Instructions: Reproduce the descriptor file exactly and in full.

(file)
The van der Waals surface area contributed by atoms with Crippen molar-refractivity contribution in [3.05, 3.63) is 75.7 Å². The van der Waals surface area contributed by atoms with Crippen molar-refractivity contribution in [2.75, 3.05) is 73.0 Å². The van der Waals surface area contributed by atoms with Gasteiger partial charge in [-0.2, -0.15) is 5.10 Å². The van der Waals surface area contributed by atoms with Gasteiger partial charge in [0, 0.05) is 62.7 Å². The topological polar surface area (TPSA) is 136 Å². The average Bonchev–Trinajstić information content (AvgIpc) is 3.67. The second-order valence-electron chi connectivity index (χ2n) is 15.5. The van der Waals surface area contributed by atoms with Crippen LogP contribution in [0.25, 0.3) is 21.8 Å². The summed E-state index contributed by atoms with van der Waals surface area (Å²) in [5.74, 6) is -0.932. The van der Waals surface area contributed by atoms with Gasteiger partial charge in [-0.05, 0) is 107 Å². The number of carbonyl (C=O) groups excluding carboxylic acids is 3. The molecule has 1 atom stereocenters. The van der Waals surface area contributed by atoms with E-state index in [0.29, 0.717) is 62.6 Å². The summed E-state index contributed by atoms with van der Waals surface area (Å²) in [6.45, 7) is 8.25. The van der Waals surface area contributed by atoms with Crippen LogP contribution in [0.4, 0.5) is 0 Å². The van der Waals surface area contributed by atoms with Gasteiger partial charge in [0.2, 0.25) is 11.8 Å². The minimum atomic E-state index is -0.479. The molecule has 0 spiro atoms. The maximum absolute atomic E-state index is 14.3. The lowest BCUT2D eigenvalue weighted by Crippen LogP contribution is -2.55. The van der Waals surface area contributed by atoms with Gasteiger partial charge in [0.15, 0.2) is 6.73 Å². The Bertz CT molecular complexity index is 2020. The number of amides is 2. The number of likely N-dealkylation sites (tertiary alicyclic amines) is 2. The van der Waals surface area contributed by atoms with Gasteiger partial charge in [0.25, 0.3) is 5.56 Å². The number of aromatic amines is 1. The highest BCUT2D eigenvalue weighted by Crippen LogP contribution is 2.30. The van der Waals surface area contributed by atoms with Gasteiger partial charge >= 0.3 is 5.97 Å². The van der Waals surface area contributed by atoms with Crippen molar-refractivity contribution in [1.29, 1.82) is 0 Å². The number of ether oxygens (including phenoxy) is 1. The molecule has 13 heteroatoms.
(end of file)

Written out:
The van der Waals surface area contributed by atoms with Crippen molar-refractivity contribution in [3.05, 3.63) is 75.7 Å². The van der Waals surface area contributed by atoms with Crippen molar-refractivity contribution in [2.75, 3.05) is 73.0 Å². The van der Waals surface area contributed by atoms with Gasteiger partial charge in [-0.2, -0.15) is 5.10 Å². The van der Waals surface area contributed by atoms with Gasteiger partial charge in [0, 0.05) is 62.7 Å². The topological polar surface area (TPSA) is 136 Å². The average Bonchev–Trinajstić information content (AvgIpc) is 3.67. The second-order valence-electron chi connectivity index (χ2n) is 15.5. The van der Waals surface area contributed by atoms with Crippen LogP contribution in [0.25, 0.3) is 21.8 Å². The summed E-state index contributed by atoms with van der Waals surface area (Å²) in [5.74, 6) is -0.932. The van der Waals surface area contributed by atoms with Gasteiger partial charge in [-0.05, 0) is 107 Å². The number of carbonyl (C=O) groups excluding carboxylic acids is 3. The molecule has 1 atom stereocenters. The van der Waals surface area contributed by atoms with E-state index in [0.29, 0.717) is 62.6 Å². The summed E-state index contributed by atoms with van der Waals surface area (Å²) in [6.45, 7) is 8.25. The van der Waals surface area contributed by atoms with Crippen LogP contribution in [0.4, 0.5) is 0 Å². The van der Waals surface area contributed by atoms with Gasteiger partial charge in [0.2, 0.25) is 11.8 Å². The minimum atomic E-state index is -0.479. The molecule has 0 spiro atoms. The maximum absolute atomic E-state index is 14.3. The lowest BCUT2D eigenvalue weighted by Crippen LogP contribution is -2.55. The van der Waals surface area contributed by atoms with Gasteiger partial charge in [0.15, 0.2) is 6.73 Å². The Bertz CT molecular complexity index is 2020. The number of amides is 2. The number of likely N-dealkylation sites (tertiary alicyclic amines) is 2. The van der Waals surface area contributed by atoms with Gasteiger partial charge in [0.25, 0.3) is 5.56 Å². The number of aromatic amines is 1. The highest BCUT2D eigenvalue weighted by Crippen LogP contribution is 2.30. The van der Waals surface area contributed by atoms with Gasteiger partial charge >= 0.3 is 5.97 Å². The van der Waals surface area contributed by atoms with Crippen molar-refractivity contribution in [1.29, 1.82) is 0 Å². The number of ether oxygens (including phenoxy) is 1. The molecule has 13 heteroatoms.